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Give anime a chance — you might be surprised

Is anime for everyone or is it nothing more than Japanese animation that has too many cultural barriers from America TV?

SNN Staff Writer

Anime, literally just Japanese animation, is a medium that few people in America know much about, and even fewer watch. This has given rise to many misconceptions regarding anime, one of which is that every show is just like Dragon Ball Z, Naruto, Bleach or One Piece. However, this could not be further from the truth – anime has plenty of shows for any genre, not just action, and has such flexibility in terms of showcasing these genres and their plots that very few other mediums can hope to match.

If you give anime a chance, you will see how good it can be.

Anime covers practically every major genre that we are familiar with, and most have a deep library of shows to choose from, including romance (Clannad), sci-fi (Steins;Gate), action (Attack on Titan), tragedy (Puella Magi Madoka Magica), and comedy (Nichijou). A few genres, however – true horror and mystery in particular – have been neglected in anime, with only a couple (Higurashi no Naku Koro ni) filling the niche.

Unfortunately, many anime have not been released or aired in America, and so there is no English voice acting for them. The only option to watch these anime would be to watch the original Japanese version with English subtitles. Now, this isn’t necessarily bad; in fact, often the original Japanese voice actors are better than their English counterparts. However, trying to watch shows in a different language and an unfamiliar format might be too much for some, driving them away from the genre.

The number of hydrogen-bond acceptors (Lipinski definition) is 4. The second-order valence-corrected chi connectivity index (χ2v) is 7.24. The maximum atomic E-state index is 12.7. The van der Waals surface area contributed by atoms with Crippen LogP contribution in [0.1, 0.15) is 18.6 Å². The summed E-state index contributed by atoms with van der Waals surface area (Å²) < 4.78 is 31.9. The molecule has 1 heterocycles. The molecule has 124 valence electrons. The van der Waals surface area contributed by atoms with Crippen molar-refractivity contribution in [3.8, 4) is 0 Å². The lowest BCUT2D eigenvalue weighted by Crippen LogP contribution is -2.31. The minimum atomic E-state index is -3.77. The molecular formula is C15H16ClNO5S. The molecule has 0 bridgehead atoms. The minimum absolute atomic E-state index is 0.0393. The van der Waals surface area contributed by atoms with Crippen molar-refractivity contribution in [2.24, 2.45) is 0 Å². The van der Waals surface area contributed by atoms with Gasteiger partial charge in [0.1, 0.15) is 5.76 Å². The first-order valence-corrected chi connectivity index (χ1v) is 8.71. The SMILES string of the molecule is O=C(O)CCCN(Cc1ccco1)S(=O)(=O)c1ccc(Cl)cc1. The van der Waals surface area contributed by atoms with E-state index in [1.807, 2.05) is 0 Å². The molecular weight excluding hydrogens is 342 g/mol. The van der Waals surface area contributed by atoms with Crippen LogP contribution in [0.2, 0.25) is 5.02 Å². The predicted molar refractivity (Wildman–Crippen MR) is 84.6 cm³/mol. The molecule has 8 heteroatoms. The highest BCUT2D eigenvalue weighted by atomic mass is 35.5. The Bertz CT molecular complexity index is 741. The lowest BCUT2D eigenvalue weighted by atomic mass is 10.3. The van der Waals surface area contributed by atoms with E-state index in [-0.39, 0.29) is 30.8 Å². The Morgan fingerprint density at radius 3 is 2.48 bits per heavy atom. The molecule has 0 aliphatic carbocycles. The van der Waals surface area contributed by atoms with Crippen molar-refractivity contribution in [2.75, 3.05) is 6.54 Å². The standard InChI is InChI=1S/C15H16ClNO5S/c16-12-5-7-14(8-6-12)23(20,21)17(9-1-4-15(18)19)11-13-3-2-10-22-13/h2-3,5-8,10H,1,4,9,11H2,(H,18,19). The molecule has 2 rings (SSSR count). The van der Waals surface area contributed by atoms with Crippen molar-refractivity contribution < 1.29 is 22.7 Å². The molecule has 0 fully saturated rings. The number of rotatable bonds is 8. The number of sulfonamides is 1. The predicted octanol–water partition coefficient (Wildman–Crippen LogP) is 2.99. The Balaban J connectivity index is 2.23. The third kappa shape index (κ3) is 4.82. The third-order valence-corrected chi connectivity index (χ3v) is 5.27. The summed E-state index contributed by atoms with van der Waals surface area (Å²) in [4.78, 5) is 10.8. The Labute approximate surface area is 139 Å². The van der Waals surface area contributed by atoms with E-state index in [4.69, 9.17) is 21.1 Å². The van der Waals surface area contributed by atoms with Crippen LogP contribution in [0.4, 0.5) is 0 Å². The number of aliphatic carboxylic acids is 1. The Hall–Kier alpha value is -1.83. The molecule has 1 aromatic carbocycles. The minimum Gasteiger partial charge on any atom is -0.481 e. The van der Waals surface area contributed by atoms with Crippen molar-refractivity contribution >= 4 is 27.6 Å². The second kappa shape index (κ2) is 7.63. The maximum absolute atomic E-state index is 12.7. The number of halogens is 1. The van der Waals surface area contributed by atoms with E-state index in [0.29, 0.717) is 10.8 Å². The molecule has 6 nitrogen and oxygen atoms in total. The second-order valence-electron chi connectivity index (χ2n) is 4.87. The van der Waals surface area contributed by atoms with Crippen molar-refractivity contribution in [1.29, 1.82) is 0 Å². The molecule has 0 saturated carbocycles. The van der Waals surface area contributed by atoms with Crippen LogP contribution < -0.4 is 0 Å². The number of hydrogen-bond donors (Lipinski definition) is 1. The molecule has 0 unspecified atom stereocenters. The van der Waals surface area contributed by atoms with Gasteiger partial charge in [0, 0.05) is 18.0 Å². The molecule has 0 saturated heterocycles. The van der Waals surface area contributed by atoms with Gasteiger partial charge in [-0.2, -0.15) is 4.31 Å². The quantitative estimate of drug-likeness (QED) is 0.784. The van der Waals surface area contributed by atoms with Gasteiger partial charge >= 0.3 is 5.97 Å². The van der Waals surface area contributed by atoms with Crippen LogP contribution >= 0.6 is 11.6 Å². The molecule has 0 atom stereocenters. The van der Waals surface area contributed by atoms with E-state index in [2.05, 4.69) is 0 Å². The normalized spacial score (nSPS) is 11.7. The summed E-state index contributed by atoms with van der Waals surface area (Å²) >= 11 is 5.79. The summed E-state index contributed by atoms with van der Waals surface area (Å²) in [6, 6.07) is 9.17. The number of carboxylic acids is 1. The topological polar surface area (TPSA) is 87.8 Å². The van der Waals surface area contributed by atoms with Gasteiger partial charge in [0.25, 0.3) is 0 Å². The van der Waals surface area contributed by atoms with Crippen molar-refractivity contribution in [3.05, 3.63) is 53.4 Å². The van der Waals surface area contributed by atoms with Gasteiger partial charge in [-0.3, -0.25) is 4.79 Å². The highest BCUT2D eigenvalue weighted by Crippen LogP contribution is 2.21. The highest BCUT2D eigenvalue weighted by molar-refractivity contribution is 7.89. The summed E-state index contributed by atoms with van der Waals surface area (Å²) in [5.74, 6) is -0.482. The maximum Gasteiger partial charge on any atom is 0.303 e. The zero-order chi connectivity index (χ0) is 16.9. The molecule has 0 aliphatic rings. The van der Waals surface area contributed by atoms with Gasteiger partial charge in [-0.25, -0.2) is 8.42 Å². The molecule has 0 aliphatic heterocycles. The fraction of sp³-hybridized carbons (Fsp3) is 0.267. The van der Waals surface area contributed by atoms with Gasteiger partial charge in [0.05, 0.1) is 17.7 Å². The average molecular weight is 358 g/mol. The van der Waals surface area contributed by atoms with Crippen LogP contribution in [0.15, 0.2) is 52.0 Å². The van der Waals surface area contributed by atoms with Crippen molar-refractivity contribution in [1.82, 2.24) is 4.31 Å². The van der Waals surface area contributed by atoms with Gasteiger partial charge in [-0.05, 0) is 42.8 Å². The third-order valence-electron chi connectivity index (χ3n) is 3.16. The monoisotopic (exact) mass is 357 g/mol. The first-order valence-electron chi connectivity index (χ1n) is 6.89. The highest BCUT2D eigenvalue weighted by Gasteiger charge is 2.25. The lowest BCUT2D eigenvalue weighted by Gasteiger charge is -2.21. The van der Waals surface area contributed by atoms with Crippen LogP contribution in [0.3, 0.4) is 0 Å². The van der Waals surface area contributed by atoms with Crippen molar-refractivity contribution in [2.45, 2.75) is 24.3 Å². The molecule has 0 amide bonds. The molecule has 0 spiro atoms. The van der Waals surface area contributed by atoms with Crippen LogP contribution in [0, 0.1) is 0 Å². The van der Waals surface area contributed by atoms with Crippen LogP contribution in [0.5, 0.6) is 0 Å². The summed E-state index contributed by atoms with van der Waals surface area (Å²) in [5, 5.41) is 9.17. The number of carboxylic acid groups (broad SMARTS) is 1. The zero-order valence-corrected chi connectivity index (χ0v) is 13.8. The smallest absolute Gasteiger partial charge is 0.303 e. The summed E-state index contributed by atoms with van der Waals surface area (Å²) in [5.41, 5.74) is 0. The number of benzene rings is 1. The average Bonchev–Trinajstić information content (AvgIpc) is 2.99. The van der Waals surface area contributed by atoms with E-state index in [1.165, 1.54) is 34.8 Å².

If you’re still interested, there are a few legal ways to watch anime. Crunchyroll is the obvious first choice, as it is a dedicated streaming site for anime. It has a wide range of shows to choose from, but only the subtitled versions. Hulu is another site that carries a decent amount of anime, some of which are dubbed; however, the site is frustrating to use, some of the series are incomplete, and not all of the shows available are listed unless you specifically search for the show. Netflix also carries some anime, with both English and Japanese audio, but its selection is much smaller than either of the other two sites. You can also buy the shows released in America, and there are plenty of sites and stores to buy DVDs.

For a good starting series, I recommend Attack on Titan, which is available on Crunchyroll and Netflix subtitled and airing on Cartoon Network at 11:30 p.m. in a dubbed version. It’s a good starting point for those of you who want an action series that has at least a little depth. Those of you who prefer something a bit slower, however, might want to watch either the excellent romance Toradora! (available on Crunchyroll), the sci-fi/time travel-based Steins;Gate (available legally on YouTube from the Funimation YouTube account), or the tragedy/psychological show Puella Magi Madoka Magica (available on Crunchyroll and Netflix).

Between these, you’re bound to find something you can really enjoy.